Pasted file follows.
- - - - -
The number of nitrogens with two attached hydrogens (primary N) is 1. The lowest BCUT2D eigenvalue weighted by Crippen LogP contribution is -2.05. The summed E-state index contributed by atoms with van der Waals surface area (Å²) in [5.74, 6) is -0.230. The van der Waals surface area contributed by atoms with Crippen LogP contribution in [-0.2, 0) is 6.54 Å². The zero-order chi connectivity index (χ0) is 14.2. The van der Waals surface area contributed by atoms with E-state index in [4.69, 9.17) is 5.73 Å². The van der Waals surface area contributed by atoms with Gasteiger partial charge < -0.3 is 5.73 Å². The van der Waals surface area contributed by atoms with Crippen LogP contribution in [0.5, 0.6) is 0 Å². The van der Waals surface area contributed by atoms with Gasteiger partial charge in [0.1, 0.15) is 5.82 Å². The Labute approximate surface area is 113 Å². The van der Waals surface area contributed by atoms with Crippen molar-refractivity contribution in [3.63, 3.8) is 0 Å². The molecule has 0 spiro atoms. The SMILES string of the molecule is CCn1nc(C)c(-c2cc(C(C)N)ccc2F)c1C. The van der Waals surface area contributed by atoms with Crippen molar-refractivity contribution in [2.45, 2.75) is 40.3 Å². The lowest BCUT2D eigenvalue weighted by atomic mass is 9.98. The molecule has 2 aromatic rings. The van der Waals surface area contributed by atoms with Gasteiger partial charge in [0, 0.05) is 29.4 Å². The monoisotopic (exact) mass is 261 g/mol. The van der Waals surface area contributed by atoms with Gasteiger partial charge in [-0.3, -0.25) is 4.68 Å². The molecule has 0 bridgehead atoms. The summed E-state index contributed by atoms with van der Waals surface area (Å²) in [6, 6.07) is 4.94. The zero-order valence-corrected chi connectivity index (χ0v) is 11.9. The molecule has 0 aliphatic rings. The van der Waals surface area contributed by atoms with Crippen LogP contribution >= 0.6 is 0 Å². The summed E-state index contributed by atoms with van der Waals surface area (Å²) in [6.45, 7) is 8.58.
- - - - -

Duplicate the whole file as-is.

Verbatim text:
The number of nitrogens with two attached hydrogens (primary N) is 1. The lowest BCUT2D eigenvalue weighted by Crippen LogP contribution is -2.05. The summed E-state index contributed by atoms with van der Waals surface area (Å²) in [5.74, 6) is -0.230. The van der Waals surface area contributed by atoms with Crippen LogP contribution in [-0.2, 0) is 6.54 Å². The zero-order chi connectivity index (χ0) is 14.2. The van der Waals surface area contributed by atoms with E-state index in [4.69, 9.17) is 5.73 Å². The van der Waals surface area contributed by atoms with Gasteiger partial charge < -0.3 is 5.73 Å². The van der Waals surface area contributed by atoms with Crippen LogP contribution in [0.5, 0.6) is 0 Å². The van der Waals surface area contributed by atoms with Gasteiger partial charge in [0.1, 0.15) is 5.82 Å². The Labute approximate surface area is 113 Å². The van der Waals surface area contributed by atoms with Crippen molar-refractivity contribution in [3.63, 3.8) is 0 Å². The molecule has 0 spiro atoms. The SMILES string of the molecule is CCn1nc(C)c(-c2cc(C(C)N)ccc2F)c1C. The van der Waals surface area contributed by atoms with Crippen molar-refractivity contribution in [2.45, 2.75) is 40.3 Å². The lowest BCUT2D eigenvalue weighted by atomic mass is 9.98. The molecule has 2 aromatic rings. The van der Waals surface area contributed by atoms with Gasteiger partial charge in [0, 0.05) is 29.4 Å². The monoisotopic (exact) mass is 261 g/mol. The van der Waals surface area contributed by atoms with Gasteiger partial charge in [-0.3, -0.25) is 4.68 Å². The molecule has 0 bridgehead atoms. The summed E-state index contributed by atoms with van der Waals surface area (Å²) in [6, 6.07) is 4.94. The zero-order valence-corrected chi connectivity index (χ0v) is 11.9. The molecule has 0 aliphatic rings. The van der Waals surface area contributed by atoms with Crippen LogP contribution >= 0.6 is 0 Å². The summed E-state index contributed by atoms with van der Waals surface area (Å²) in [6.45, 7) is 8.58.